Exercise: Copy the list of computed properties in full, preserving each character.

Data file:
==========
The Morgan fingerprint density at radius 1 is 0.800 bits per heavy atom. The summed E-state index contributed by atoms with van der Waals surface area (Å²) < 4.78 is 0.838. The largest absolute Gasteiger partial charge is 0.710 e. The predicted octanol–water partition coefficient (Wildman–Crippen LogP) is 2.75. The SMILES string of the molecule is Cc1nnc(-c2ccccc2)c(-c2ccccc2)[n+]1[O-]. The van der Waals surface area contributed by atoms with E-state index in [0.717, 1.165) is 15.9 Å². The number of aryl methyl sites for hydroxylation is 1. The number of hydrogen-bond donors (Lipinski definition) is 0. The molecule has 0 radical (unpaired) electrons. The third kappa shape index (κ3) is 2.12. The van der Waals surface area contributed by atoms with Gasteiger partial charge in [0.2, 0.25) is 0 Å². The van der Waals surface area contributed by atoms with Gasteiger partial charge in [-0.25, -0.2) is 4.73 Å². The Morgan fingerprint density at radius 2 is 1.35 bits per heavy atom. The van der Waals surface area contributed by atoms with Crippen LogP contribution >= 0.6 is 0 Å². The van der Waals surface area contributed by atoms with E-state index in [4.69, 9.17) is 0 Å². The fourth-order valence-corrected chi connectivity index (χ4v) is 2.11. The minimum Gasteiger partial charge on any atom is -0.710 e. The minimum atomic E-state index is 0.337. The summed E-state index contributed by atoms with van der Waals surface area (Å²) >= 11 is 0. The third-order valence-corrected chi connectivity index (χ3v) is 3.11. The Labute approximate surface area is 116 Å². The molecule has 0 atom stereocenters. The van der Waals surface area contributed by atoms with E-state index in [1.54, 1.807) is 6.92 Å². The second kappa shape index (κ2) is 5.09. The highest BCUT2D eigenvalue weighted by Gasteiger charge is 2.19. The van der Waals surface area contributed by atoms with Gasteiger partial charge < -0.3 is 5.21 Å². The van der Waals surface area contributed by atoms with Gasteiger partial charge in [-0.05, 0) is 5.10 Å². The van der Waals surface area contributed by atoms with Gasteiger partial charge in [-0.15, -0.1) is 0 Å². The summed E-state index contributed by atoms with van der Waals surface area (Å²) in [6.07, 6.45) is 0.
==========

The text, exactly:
The Morgan fingerprint density at radius 1 is 0.800 bits per heavy atom. The summed E-state index contributed by atoms with van der Waals surface area (Å²) < 4.78 is 0.838. The largest absolute Gasteiger partial charge is 0.710 e. The predicted octanol–water partition coefficient (Wildman–Crippen LogP) is 2.75. The SMILES string of the molecule is Cc1nnc(-c2ccccc2)c(-c2ccccc2)[n+]1[O-]. The van der Waals surface area contributed by atoms with E-state index in [0.717, 1.165) is 15.9 Å². The number of aryl methyl sites for hydroxylation is 1. The number of hydrogen-bond donors (Lipinski definition) is 0. The molecule has 0 radical (unpaired) electrons. The third kappa shape index (κ3) is 2.12. The van der Waals surface area contributed by atoms with Gasteiger partial charge in [0.2, 0.25) is 0 Å². The van der Waals surface area contributed by atoms with Gasteiger partial charge in [-0.25, -0.2) is 4.73 Å². The Morgan fingerprint density at radius 2 is 1.35 bits per heavy atom. The van der Waals surface area contributed by atoms with Crippen LogP contribution >= 0.6 is 0 Å². The van der Waals surface area contributed by atoms with E-state index in [4.69, 9.17) is 0 Å². The fourth-order valence-corrected chi connectivity index (χ4v) is 2.11. The minimum Gasteiger partial charge on any atom is -0.710 e. The minimum atomic E-state index is 0.337. The summed E-state index contributed by atoms with van der Waals surface area (Å²) >= 11 is 0. The third-order valence-corrected chi connectivity index (χ3v) is 3.11. The Labute approximate surface area is 116 Å². The molecule has 0 atom stereocenters. The van der Waals surface area contributed by atoms with E-state index in [1.54, 1.807) is 6.92 Å². The second kappa shape index (κ2) is 5.09. The highest BCUT2D eigenvalue weighted by Gasteiger charge is 2.19. The van der Waals surface area contributed by atoms with Gasteiger partial charge < -0.3 is 5.21 Å². The van der Waals surface area contributed by atoms with Gasteiger partial charge in [-0.05, 0) is 5.10 Å². The van der Waals surface area contributed by atoms with Gasteiger partial charge in [-0.15, -0.1) is 0 Å². The summed E-state index contributed by atoms with van der Waals surface area (Å²) in [6.07, 6.45) is 0.